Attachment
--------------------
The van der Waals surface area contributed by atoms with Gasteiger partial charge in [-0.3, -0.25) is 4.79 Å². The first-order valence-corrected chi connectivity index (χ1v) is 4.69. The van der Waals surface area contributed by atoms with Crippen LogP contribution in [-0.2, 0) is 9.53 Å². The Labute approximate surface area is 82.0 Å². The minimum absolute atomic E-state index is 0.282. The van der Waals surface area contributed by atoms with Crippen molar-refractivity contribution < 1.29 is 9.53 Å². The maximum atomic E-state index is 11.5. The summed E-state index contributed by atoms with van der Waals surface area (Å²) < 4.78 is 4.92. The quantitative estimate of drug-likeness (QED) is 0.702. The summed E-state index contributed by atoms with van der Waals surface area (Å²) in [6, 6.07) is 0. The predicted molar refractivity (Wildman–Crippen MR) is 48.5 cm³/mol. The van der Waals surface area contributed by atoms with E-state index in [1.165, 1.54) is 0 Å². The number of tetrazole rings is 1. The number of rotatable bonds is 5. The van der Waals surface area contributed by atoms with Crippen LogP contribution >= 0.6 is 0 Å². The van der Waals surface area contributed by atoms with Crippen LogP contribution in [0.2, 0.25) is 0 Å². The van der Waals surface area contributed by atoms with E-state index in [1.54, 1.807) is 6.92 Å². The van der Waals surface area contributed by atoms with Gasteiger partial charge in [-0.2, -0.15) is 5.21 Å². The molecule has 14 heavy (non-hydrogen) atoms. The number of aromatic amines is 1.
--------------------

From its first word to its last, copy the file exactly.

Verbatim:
The van der Waals surface area contributed by atoms with Gasteiger partial charge in [-0.3, -0.25) is 4.79 Å². The first-order valence-corrected chi connectivity index (χ1v) is 4.69. The van der Waals surface area contributed by atoms with Crippen LogP contribution in [-0.2, 0) is 9.53 Å². The Labute approximate surface area is 82.0 Å². The minimum absolute atomic E-state index is 0.282. The van der Waals surface area contributed by atoms with Crippen molar-refractivity contribution < 1.29 is 9.53 Å². The maximum atomic E-state index is 11.5. The summed E-state index contributed by atoms with van der Waals surface area (Å²) < 4.78 is 4.92. The quantitative estimate of drug-likeness (QED) is 0.702. The summed E-state index contributed by atoms with van der Waals surface area (Å²) in [6, 6.07) is 0. The predicted molar refractivity (Wildman–Crippen MR) is 48.5 cm³/mol. The van der Waals surface area contributed by atoms with E-state index in [1.165, 1.54) is 0 Å². The number of tetrazole rings is 1. The number of rotatable bonds is 5. The van der Waals surface area contributed by atoms with Crippen LogP contribution >= 0.6 is 0 Å². The van der Waals surface area contributed by atoms with Crippen LogP contribution in [0.2, 0.25) is 0 Å². The van der Waals surface area contributed by atoms with E-state index in [1.54, 1.807) is 6.92 Å². The van der Waals surface area contributed by atoms with Gasteiger partial charge in [-0.2, -0.15) is 5.21 Å². The molecule has 14 heavy (non-hydrogen) atoms. The number of aromatic amines is 1.